Skip main navigation

Valuation of stocks

Learn how to value stocks.

First, in order to value stocks, we must understand what intrinsic (or fundamental) value is. It is an important concept and is defined as the amount a rational investor would pay for an asset given they understand and have knowledge of the asset. It is a manner of describing the true value of an asset and will not always be identical to the current market price, because the current market can be under or overvalued. [1]

To appropriately value stocks, we also need to understand the concept of efficient market theory. This very common hypothesis will form the basis of any stock valuation that we do.

Efficient market theory (EMT)

Efficient market theory (EMT) states that at any given time a market operates efficiently because all publicly known information factor into the price of an asset. So, if Company A is worth $2 per share, and has one million shares, it would mean they are worth $2 million; if the share price fell, people would buy these shares and hold them in order to profit as soon as they return to their equilibrium price of $2 per share. This means that under EMT, investors cannot get ahead of the ‘game’ because everyone has the same information. We must note that EMT simply argues that over time, assets will be valued optimally, not that they are right at any specific moment.

Here is an example of EMT in graph form:

Graphic shows “ Stocks EMT in graphs”. Y-axis reads: “Stock price in US$”. X-axis reads: “Timeline”. There are three lines. 1st line for “Efficient market response to good news” which shows a short direct vertical increase turning into straight horizontal line. The second line reads “Overreaction to good news” which shows a large vertical spike followed quickly by a lull. The third line reads “Delayed response to good news” which shows a steady increase that steadies out at as it reaches its high point. Click to enlarge

Source: Financial Management Pro [2]

Forms of EMT

There are three forms of EMT: [3]

  • Strong: At any given time in the market, the market reflects all information, public and private, over time so no investor can gain a considerable advantage.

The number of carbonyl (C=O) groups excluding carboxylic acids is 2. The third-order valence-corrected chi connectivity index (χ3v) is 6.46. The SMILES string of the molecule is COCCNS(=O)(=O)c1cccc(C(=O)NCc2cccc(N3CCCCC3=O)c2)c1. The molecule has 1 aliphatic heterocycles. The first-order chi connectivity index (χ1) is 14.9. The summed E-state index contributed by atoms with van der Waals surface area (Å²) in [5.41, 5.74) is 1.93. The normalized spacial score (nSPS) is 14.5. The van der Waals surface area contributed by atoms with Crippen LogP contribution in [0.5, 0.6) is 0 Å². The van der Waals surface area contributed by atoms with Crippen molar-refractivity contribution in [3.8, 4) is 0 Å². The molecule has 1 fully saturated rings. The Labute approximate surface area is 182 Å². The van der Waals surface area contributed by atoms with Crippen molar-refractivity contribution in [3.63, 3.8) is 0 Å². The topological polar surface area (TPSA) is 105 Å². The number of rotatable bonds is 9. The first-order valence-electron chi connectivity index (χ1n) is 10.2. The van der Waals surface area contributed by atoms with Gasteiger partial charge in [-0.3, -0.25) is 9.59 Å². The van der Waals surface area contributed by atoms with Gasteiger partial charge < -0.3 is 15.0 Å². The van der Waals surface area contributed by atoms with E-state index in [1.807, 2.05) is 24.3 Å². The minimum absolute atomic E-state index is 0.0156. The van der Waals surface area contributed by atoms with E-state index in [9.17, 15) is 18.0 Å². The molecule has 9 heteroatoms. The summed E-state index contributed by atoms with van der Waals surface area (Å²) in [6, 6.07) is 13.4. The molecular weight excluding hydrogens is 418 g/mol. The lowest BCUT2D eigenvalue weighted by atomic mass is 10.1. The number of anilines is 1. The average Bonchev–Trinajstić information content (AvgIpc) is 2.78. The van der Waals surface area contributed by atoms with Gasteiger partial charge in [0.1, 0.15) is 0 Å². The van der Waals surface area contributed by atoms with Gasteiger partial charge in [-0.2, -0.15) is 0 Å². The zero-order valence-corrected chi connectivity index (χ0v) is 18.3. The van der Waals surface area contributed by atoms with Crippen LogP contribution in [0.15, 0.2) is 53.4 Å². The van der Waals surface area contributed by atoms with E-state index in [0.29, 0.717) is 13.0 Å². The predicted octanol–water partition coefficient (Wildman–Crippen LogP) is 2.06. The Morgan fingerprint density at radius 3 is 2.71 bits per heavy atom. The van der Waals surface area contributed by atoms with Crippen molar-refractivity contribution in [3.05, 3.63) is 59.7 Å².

• Semi-strong: At any given time, the market reflects all publicly available data, including historic trading information and business fundamentals. However, traders can get ahead with non-public data.
  • Weak: The market reflects all historic data for asset prices. Fundamental analysis under this theory can help in assisting future profits.

Read the following articles to understand some arguments around the EMT.

Read: (Optional)Efficient market hypothesis: Is the stock market efficient? [4]

Read: (Optional)The efficient market hypothesis and its critics (digest summary) [5]

There are many methods to value stocks, and some of them are highly complicated. For our purposes, we will focus on a few popular methods.

Stock valuation can be split into two categories. Let us learn more about them.

Intrinsic valuation

This is a calculated measure of valuation that will be based on publicly available information about the company, typical from its annual report. Various methods can be used here, and analysts will use different methods depending on their preference and the companies they are valuing. Each method might deliver a slightly different valuation. It is reasonable to expect that an intrinsic valuation will differ from the share price.

Methods of intrinsic valuation:

Dividend discount model (DDM)

This model considers the future earnings (dividends) that shareholders might receive and discounts them to determine what their value might be today (remembering that this is called the present value). The formula is as follows:

[PV = frac {D} {r − g}]